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Volker Wulfmeyer, Shravan Kumar Muppa, Andreas Behrendt, Eva Hammann, Florian Späth, Zbigniew Sorbjan, David D. Turner, and R. Michael Hardesty

different meteorological conditions, both at the surface and throughout the mixed layer (ML) and the EL. The observations should provide not only measurements of profiles and gradients of atmospheric variables but also their turbulent fluctuations. Reaching the CBL top is possible with aircraft in situ or remote sensing instrumentation as well as ground-based, vertically steering, or scanning lidar or clear-air radar systems. Unfortunately, dedicated observations for studying LES and TPs are relatively

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Tobias Selz, Lucas Fischer, and George C. Craig

, however, the values differ significantly, showing a much smaller intermittency and higher H and exponents in the observational data. Partly these differences can be explained by observational limitations and will be discussed in the following section. b. Sensitivity to observational limitations In this section, we use the numerical simulation as a surrogate data source to address the impact of three intrinsic limitations of lidar observations on the structure function analysis: the domain size

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Lukas Strauss, Stefano Serafin, and Vanda Grubišić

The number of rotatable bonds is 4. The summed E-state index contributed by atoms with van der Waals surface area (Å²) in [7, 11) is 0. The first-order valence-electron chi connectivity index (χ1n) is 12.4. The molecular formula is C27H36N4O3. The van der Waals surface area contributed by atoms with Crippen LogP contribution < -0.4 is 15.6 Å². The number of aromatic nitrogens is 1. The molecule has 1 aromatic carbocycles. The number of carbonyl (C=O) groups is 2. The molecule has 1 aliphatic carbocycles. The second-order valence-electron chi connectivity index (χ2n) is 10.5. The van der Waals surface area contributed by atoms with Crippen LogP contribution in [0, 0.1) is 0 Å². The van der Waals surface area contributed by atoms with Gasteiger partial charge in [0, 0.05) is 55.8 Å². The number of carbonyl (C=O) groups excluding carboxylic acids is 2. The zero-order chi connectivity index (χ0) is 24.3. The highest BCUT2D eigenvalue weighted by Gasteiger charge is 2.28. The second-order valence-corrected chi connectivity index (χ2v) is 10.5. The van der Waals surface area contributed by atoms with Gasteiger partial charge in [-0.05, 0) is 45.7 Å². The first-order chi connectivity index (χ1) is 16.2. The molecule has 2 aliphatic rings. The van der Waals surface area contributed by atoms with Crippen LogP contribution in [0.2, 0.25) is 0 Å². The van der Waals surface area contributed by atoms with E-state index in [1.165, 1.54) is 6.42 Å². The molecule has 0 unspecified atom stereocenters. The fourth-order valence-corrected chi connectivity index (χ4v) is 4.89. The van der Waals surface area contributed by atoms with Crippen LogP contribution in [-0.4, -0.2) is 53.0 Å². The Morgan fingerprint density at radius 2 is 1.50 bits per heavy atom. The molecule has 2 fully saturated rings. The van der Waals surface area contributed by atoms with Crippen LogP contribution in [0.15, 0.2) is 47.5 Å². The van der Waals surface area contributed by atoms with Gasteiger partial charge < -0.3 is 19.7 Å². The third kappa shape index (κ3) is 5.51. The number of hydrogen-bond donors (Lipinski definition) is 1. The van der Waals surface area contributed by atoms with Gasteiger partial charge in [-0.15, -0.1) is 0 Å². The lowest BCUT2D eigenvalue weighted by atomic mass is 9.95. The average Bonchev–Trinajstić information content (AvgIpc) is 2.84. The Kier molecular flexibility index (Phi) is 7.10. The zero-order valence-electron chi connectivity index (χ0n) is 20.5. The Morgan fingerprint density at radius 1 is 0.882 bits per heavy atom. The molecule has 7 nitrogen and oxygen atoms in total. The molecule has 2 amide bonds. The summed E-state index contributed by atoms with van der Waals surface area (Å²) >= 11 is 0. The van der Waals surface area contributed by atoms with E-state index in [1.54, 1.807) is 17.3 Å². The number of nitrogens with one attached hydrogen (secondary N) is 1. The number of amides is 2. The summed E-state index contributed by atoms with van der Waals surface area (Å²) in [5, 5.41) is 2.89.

at elevation angles ranging from 3° to 60° (PPI-03–PPI-60). Lidar-measured fields included the aerosol backscatter intensity, radial Doppler velocity, and Doppler spectral width. In addition to the observational datasets, 700-hPa analyses from the European Centre for Medium-Range Weather Forecasts (ECMWF) Integrated Forecast System (IFS) are used here to provide the context of the large-scale synoptic flow. 3. Observations The main objective of this work is to reexamine the conceptual model of a

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J. M. Intrieri, A. J. Bedard Jr., and R. M. Hardesty

nondimensional ratio ofinertial to gravitational forces.a. Meteorological observations for case 1 On 4 August 1986 a small thunderstorm line, 15 kmwest of the lidar, produced an outflow boundary thatpropagated at 7 m s-j toward the Mesogamma 86 site.This outflow collided with another boundary that originated in a thunderstorm cell 25 km to the east. Thecollision occurred at 2310 UTC just west of the towerand was scanned by the lidar in Range Height Indicator(RHI) mode along the line labeled AB in Fig. l a

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William L. Smith, Xia Lin Ma, Steven A. Ackerman, H. E. Revercomb, and R. O. Knuteson

in the range of 500-1667 cm-I (20-6um) with a resolution of 1 cm-~ apodized. A more detailed discussion of the ground-based HIS M 120 instrument is given by Knuteson et al. ( 1991 ). In this study, cloud-base and cloud-top altitudes wereassigned from lidar observations made simultaneouslywith the HIS spectra. In the case of the NASA ER~2based observations, the lidar measurements of Spinhirne et al. (1988) were used. A description of the cloudaerosol lidar and its applications can be found in